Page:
CRE Price Trends Diverge Across Property Types

Chart courtesy of Real Capital Analytics

Commercial real estate asset prices diverged by property type during the first quarter.

“The retail, multifamily and industrial indexes, which have all been positive since the end of the second quarter of 2020 or earlier, all posted strong gains over the three-month period,” Costar, Washington, D.C., said in its Commercial Repeat Sale Indices report. Meanwhile, the office index declined by 0.7 percent and hotel property priced fell a sharp 4.9 percent in that period.

Divergences were stark across regions as well, CoStar said. The Midwest and South indices both posted 1 percent or larger gains over the first quarter of 2021, while the West declined somewhat and the Northeast declined sharply.

Real Capital Analytics Senior Analyst Wyatt Avery said the headline annual rate of U.S. commercial property price growth posted a stronger gain in March than in February, “aided by industrial, apartment and suburban office price increases,” he said.

Drilling down further, Avery said office sector subtypes moved in opposite directions in March. The central business district index declined 2.4 percent year-over-year, while suburban office accelerated to a 3.6 percent annual pace of growth. “The differing paces reflect the recent outperformance in suburban deal activity,” he said.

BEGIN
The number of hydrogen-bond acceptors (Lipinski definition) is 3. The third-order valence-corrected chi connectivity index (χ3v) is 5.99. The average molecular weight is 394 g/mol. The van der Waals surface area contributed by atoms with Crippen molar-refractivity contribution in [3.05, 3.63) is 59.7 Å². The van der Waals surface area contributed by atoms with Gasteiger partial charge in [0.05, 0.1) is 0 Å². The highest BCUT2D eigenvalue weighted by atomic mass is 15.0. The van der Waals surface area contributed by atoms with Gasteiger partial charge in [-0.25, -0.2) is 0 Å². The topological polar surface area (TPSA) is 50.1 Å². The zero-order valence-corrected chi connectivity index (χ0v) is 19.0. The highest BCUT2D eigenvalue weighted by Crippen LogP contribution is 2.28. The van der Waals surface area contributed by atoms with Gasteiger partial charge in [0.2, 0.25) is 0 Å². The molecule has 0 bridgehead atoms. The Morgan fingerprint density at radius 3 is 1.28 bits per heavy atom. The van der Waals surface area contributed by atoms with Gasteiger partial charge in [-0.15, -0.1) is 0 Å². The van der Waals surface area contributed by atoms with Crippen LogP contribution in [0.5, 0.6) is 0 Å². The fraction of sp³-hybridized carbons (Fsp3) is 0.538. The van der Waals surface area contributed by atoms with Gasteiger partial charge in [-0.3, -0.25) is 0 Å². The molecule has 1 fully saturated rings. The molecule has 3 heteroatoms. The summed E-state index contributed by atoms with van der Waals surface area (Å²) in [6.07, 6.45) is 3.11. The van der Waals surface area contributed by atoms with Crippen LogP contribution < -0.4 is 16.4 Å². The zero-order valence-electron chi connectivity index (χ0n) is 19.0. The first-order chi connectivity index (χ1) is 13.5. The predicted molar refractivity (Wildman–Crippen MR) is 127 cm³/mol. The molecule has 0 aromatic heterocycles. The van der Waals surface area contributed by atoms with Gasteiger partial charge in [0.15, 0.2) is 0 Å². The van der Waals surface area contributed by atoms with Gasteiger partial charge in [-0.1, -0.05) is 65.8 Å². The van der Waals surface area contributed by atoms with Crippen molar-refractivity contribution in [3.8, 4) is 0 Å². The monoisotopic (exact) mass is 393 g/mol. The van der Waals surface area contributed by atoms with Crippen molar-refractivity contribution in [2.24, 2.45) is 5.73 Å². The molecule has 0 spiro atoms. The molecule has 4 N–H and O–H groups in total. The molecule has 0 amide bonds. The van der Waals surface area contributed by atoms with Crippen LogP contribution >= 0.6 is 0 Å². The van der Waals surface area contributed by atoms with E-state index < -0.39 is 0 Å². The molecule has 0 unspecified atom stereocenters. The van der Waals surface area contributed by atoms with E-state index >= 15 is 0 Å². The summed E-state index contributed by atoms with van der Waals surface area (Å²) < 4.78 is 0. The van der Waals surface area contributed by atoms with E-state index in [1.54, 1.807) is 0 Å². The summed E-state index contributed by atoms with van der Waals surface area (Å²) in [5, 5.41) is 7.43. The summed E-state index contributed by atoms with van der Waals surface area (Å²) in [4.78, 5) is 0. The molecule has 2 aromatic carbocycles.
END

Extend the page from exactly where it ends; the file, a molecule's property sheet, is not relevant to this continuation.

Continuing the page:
Avery said RCA’s industrial index climbed 9.1 percent year-over-year in March, the fastest gain among the property sectors, while apartment prices were not far behind at 7.1 percent. The research firm’s U.S. National All-Property Index grew 7.8 percent from a year prior. CoStar reported repeat-sale transaction volume equaled $25.4 billion in the first quarter, a 20 percent decrease from the same period in 2020.

“Investor activity remains below levels seen entering the pandemic, although it has recovered strongly from the lowest levels of activity seen in the second quarter of 2020,” the report said. The distressed sale percentage of total transaction volume remained at 1.9 percent, “which is extremely low by historical standards,” CoStar said.